Port safety screeners tackle moving targets
Seattle Times staff reporter
TACOMA — More than $35 billion in overseas goods pass through the Port of Tacoma each year, crammed into cargo containers that should be screened for dangerous nuclear and radiological material as they are loaded from ships onto trains and sent across the country.
It would be a time-consuming process that would force supply slowdowns with economic consequences in Tacoma and at similar ports throughout the country.
Now, with the help of $5 million in federal funds and cooperation from various federal and local groups, the Port of Tacoma will be a testing ground for new technology that would scan the huge steel cargo containers without stopping the trains.
The project's managers intend to take existing scanning technology and create a physical structure that can scan the containers for everything from a dirty bomb to a nuclear weapon sometime after they are taken off the ships but before the trains roar down the track.
"You can't stop the trains," said Port of Tacoma spokesman Michael Wasem. "It plugs up the entire inland transportation system."
The project was announced Friday at a joint news conference that included U.S. Sen. Patty Murray, Port of Tacoma officials, Customs and Border Protection agents, representatives of the longshoremen's union, the Department of Homeland Security and the nation's Domestic Nuclear Detection Office.
"If we want to secure our ports, we have to work to develop and test new technologies and processes. We know that current technologies that are effective for trucks do not necessarily work for trains," said Murray, who has advocated increased port security and whose legislation SAFE Port Act of 2006 provides funding for the endeavor.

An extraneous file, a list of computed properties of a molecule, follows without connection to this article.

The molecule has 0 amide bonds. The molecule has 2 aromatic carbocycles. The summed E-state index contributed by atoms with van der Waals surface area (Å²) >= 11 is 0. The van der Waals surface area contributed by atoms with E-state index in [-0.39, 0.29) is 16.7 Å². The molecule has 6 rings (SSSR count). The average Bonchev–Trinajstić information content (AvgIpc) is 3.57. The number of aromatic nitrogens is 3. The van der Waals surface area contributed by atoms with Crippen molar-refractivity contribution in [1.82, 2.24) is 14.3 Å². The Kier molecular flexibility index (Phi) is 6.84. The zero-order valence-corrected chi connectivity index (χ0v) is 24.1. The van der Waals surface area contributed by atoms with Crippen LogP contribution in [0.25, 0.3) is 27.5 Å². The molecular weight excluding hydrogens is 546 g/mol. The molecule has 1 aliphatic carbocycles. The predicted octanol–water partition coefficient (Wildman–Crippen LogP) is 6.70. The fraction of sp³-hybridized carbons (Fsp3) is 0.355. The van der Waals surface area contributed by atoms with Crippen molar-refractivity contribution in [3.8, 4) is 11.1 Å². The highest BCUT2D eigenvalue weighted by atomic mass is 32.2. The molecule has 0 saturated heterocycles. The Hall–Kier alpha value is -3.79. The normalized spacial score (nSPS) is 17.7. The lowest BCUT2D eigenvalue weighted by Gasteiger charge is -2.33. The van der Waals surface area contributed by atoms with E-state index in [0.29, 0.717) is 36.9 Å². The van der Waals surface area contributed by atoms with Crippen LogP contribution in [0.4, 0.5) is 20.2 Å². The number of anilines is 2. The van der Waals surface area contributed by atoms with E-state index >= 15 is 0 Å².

She and port operation directors estimated there would likely be a working design that would serve as a model to ports throughout the U.S. within the year.
The Port of Tacoma has four on-dock intermodal yards where cargo is offloaded and trains are pieced together, loaded with the containers and sent east.
It handles more than $35.6 billion in goods, nearly 2.1 million 20-foot equivalent container units or 18.9 million short tons in a year, and transports more than 70 percent of its cargo to the Midwest, according to port statistics.
Those involved in the project don't yet know what the device will look like or exactly how it will work. The work that goes on in the intermodal yards is tightly synchronized, and project managers said they expect to have to try a lot of different ideas to find one that works, said Robert Collins, the port's director of Intermodal Services.
Among other challenges facing the multi-agency creators is a way to reduce the false positives for radiation that are emitted by some innocuous cargo, such as bananas, ceramics and flat-screen televisions.
Also this week, the Port of Tacoma was awarded a federal grant of $11.6 million as part of $18.3 million in port-security grants distributed across Washington. The Port of Seattle received $5.3 million.
The ports of Tacoma and Seattle did not release firm plans for the funding. In general, the money will be used by ports for chemical detectors, cameras, security gates and access controls.
Murray said money for enhanced port security is long overdue, in part because early anti-terrorist efforts and funding were directed mainly at airports.
"This is a great step forward for safer ports," said Murray, "and because of that, a safer country."
Times staff writer Kirsten Orsini-Meinhard contributed to this report.
Christine Clarridge: 206-464-8983 or firstname.lastname@example.org
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